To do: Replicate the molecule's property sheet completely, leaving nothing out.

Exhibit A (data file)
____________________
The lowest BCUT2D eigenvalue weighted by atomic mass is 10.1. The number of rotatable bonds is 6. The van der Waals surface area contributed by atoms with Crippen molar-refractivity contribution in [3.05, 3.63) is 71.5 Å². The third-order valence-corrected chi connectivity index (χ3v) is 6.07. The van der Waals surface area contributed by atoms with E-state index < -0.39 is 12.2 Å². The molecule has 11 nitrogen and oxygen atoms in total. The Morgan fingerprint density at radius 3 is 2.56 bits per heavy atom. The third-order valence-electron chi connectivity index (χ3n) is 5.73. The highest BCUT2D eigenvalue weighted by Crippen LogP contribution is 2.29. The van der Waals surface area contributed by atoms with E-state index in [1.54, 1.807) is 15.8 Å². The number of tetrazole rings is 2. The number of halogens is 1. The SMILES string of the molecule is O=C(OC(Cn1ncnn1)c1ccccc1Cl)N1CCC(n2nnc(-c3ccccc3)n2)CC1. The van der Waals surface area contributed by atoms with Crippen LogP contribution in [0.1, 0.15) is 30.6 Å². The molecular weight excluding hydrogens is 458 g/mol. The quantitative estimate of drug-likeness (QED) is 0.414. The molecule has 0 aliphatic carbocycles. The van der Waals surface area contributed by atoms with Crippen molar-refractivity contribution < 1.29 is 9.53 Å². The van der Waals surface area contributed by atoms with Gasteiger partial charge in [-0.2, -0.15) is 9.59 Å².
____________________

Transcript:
The lowest BCUT2D eigenvalue weighted by atomic mass is 10.1. The number of rotatable bonds is 6. The van der Waals surface area contributed by atoms with Crippen molar-refractivity contribution in [3.05, 3.63) is 71.5 Å². The third-order valence-corrected chi connectivity index (χ3v) is 6.07. The van der Waals surface area contributed by atoms with E-state index < -0.39 is 12.2 Å². The molecule has 11 nitrogen and oxygen atoms in total. The Morgan fingerprint density at radius 3 is 2.56 bits per heavy atom. The third-order valence-electron chi connectivity index (χ3n) is 5.73. The highest BCUT2D eigenvalue weighted by Crippen LogP contribution is 2.29. The van der Waals surface area contributed by atoms with E-state index in [1.54, 1.807) is 15.8 Å². The number of tetrazole rings is 2. The number of halogens is 1. The SMILES string of the molecule is O=C(OC(Cn1ncnn1)c1ccccc1Cl)N1CCC(n2nnc(-c3ccccc3)n2)CC1. The van der Waals surface area contributed by atoms with Crippen LogP contribution in [0.1, 0.15) is 30.6 Å². The molecular weight excluding hydrogens is 458 g/mol. The quantitative estimate of drug-likeness (QED) is 0.414. The molecule has 0 aliphatic carbocycles. The van der Waals surface area contributed by atoms with Crippen molar-refractivity contribution < 1.29 is 9.53 Å². The van der Waals surface area contributed by atoms with Gasteiger partial charge in [-0.2, -0.15) is 9.59 Å².